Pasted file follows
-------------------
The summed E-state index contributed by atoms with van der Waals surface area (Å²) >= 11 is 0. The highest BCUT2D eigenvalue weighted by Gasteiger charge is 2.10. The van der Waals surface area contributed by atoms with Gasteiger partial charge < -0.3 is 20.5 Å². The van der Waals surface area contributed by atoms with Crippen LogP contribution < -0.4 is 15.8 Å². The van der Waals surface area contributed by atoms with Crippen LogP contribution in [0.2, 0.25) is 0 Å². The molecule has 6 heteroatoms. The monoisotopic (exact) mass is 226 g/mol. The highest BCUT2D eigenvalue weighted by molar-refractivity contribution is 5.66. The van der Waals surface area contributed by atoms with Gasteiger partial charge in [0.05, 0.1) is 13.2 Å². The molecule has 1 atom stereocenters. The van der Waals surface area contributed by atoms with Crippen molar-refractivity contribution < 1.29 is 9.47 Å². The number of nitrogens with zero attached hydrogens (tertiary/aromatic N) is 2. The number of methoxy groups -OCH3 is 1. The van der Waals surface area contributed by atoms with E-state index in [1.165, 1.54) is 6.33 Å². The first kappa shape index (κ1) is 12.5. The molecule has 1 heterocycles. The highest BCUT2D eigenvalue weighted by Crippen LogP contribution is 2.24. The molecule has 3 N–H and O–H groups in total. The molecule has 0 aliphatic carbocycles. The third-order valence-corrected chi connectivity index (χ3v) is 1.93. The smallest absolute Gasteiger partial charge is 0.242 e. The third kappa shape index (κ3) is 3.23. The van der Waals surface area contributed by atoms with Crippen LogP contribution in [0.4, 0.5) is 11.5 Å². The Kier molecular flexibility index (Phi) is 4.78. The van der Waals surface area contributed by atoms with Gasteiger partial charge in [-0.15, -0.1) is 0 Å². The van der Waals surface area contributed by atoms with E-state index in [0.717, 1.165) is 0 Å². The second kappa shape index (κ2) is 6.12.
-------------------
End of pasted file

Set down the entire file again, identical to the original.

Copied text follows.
The summed E-state index contributed by atoms with van der Waals surface area (Å²) >= 11 is 0. The highest BCUT2D eigenvalue weighted by Gasteiger charge is 2.10. The van der Waals surface area contributed by atoms with Gasteiger partial charge < -0.3 is 20.5 Å². The van der Waals surface area contributed by atoms with Crippen LogP contribution < -0.4 is 15.8 Å². The van der Waals surface area contributed by atoms with Crippen LogP contribution in [0.2, 0.25) is 0 Å². The molecule has 6 heteroatoms. The monoisotopic (exact) mass is 226 g/mol. The highest BCUT2D eigenvalue weighted by molar-refractivity contribution is 5.66. The van der Waals surface area contributed by atoms with Gasteiger partial charge in [0.05, 0.1) is 13.2 Å². The molecule has 1 atom stereocenters. The van der Waals surface area contributed by atoms with Crippen molar-refractivity contribution < 1.29 is 9.47 Å². The number of nitrogens with zero attached hydrogens (tertiary/aromatic N) is 2. The number of methoxy groups -OCH3 is 1. The van der Waals surface area contributed by atoms with E-state index in [1.165, 1.54) is 6.33 Å². The first kappa shape index (κ1) is 12.5. The molecule has 1 heterocycles. The highest BCUT2D eigenvalue weighted by Crippen LogP contribution is 2.24. The molecule has 3 N–H and O–H groups in total. The molecule has 0 aliphatic carbocycles. The third-order valence-corrected chi connectivity index (χ3v) is 1.93. The smallest absolute Gasteiger partial charge is 0.242 e. The third kappa shape index (κ3) is 3.23. The van der Waals surface area contributed by atoms with Crippen LogP contribution in [0.4, 0.5) is 11.5 Å². The Kier molecular flexibility index (Phi) is 4.78. The van der Waals surface area contributed by atoms with Gasteiger partial charge in [-0.15, -0.1) is 0 Å². The van der Waals surface area contributed by atoms with E-state index in [0.717, 1.165) is 0 Å². The second kappa shape index (κ2) is 6.12.